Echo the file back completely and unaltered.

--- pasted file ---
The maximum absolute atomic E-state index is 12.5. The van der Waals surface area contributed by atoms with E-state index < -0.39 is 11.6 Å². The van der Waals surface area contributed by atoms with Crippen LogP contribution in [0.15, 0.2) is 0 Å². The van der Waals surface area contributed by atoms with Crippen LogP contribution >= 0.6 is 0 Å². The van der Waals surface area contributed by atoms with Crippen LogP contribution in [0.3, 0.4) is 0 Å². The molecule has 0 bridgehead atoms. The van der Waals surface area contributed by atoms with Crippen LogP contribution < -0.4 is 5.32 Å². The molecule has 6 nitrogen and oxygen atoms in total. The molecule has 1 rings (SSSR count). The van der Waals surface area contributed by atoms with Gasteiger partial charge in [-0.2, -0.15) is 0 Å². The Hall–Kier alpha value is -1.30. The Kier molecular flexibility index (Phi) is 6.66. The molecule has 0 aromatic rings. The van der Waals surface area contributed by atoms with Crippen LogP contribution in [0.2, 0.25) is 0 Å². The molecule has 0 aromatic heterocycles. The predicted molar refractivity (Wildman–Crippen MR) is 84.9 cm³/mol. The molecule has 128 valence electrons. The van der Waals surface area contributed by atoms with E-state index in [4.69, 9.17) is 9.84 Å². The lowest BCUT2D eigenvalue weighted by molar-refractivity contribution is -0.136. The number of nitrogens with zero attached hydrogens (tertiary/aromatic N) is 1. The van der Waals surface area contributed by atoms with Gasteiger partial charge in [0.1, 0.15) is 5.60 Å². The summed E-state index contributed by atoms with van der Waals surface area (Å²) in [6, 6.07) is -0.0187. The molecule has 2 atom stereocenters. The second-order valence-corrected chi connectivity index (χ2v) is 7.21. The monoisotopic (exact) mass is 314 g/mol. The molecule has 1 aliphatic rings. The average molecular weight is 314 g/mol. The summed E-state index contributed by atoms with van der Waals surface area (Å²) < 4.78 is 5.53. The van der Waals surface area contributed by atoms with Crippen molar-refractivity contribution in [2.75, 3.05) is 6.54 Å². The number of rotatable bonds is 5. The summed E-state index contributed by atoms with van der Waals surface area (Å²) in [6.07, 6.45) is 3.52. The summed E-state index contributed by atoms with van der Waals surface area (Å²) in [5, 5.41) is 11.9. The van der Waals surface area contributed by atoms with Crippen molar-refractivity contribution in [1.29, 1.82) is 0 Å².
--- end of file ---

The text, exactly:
The maximum absolute atomic E-state index is 12.5. The van der Waals surface area contributed by atoms with E-state index < -0.39 is 11.6 Å². The van der Waals surface area contributed by atoms with Crippen LogP contribution in [0.15, 0.2) is 0 Å². The van der Waals surface area contributed by atoms with Crippen LogP contribution >= 0.6 is 0 Å². The van der Waals surface area contributed by atoms with Crippen LogP contribution in [0.3, 0.4) is 0 Å². The molecule has 0 bridgehead atoms. The van der Waals surface area contributed by atoms with Crippen LogP contribution < -0.4 is 5.32 Å². The molecule has 6 nitrogen and oxygen atoms in total. The molecule has 1 rings (SSSR count). The van der Waals surface area contributed by atoms with Gasteiger partial charge in [-0.2, -0.15) is 0 Å². The Hall–Kier alpha value is -1.30. The Kier molecular flexibility index (Phi) is 6.66. The molecule has 0 aromatic rings. The van der Waals surface area contributed by atoms with Crippen LogP contribution in [0.2, 0.25) is 0 Å². The molecule has 0 aromatic heterocycles. The predicted molar refractivity (Wildman–Crippen MR) is 84.9 cm³/mol. The molecule has 128 valence electrons. The van der Waals surface area contributed by atoms with E-state index in [4.69, 9.17) is 9.84 Å². The lowest BCUT2D eigenvalue weighted by molar-refractivity contribution is -0.136. The number of nitrogens with zero attached hydrogens (tertiary/aromatic N) is 1. The van der Waals surface area contributed by atoms with Gasteiger partial charge in [0.1, 0.15) is 5.60 Å². The summed E-state index contributed by atoms with van der Waals surface area (Å²) in [6, 6.07) is -0.0187. The molecule has 2 atom stereocenters. The second-order valence-corrected chi connectivity index (χ2v) is 7.21. The monoisotopic (exact) mass is 314 g/mol. The molecule has 1 aliphatic rings. The average molecular weight is 314 g/mol. The summed E-state index contributed by atoms with van der Waals surface area (Å²) < 4.78 is 5.53. The van der Waals surface area contributed by atoms with Crippen molar-refractivity contribution in [2.75, 3.05) is 6.54 Å². The number of rotatable bonds is 5. The summed E-state index contributed by atoms with van der Waals surface area (Å²) in [6.07, 6.45) is 3.52. The summed E-state index contributed by atoms with van der Waals surface area (Å²) in [5, 5.41) is 11.9. The van der Waals surface area contributed by atoms with Crippen molar-refractivity contribution in [1.29, 1.82) is 0 Å².